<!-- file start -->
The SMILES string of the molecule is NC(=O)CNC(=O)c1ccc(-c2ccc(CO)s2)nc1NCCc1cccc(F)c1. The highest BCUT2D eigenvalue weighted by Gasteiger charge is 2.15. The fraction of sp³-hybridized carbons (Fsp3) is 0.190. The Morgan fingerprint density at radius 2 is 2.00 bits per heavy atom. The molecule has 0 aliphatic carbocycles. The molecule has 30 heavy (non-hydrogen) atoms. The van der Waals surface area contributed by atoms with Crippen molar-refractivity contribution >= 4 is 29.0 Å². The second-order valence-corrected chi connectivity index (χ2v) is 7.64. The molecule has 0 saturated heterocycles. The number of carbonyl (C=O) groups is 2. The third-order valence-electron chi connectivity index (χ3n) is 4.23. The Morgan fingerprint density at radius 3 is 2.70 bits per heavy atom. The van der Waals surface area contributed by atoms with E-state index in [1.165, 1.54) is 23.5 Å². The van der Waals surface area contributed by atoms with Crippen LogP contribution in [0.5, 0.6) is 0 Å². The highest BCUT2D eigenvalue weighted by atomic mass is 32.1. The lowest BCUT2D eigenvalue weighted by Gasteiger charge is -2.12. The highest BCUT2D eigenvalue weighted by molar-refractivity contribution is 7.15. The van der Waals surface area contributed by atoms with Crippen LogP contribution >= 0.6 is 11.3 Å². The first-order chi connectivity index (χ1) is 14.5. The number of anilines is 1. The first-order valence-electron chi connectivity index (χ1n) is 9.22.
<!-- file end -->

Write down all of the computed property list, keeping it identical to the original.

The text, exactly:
The SMILES string of the molecule is NC(=O)CNC(=O)c1ccc(-c2ccc(CO)s2)nc1NCCc1cccc(F)c1. The highest BCUT2D eigenvalue weighted by Gasteiger charge is 2.15. The fraction of sp³-hybridized carbons (Fsp3) is 0.190. The Morgan fingerprint density at radius 2 is 2.00 bits per heavy atom. The molecule has 0 aliphatic carbocycles. The molecule has 30 heavy (non-hydrogen) atoms. The van der Waals surface area contributed by atoms with Crippen molar-refractivity contribution >= 4 is 29.0 Å². The second-order valence-corrected chi connectivity index (χ2v) is 7.64. The molecule has 0 saturated heterocycles. The number of carbonyl (C=O) groups is 2. The third-order valence-electron chi connectivity index (χ3n) is 4.23. The Morgan fingerprint density at radius 3 is 2.70 bits per heavy atom. The van der Waals surface area contributed by atoms with E-state index in [1.165, 1.54) is 23.5 Å². The van der Waals surface area contributed by atoms with Crippen LogP contribution in [0.5, 0.6) is 0 Å². The highest BCUT2D eigenvalue weighted by atomic mass is 32.1. The lowest BCUT2D eigenvalue weighted by Gasteiger charge is -2.12. The highest BCUT2D eigenvalue weighted by molar-refractivity contribution is 7.15. The van der Waals surface area contributed by atoms with Crippen LogP contribution >= 0.6 is 11.3 Å². The first-order chi connectivity index (χ1) is 14.5. The number of anilines is 1. The first-order valence-electron chi connectivity index (χ1n) is 9.22.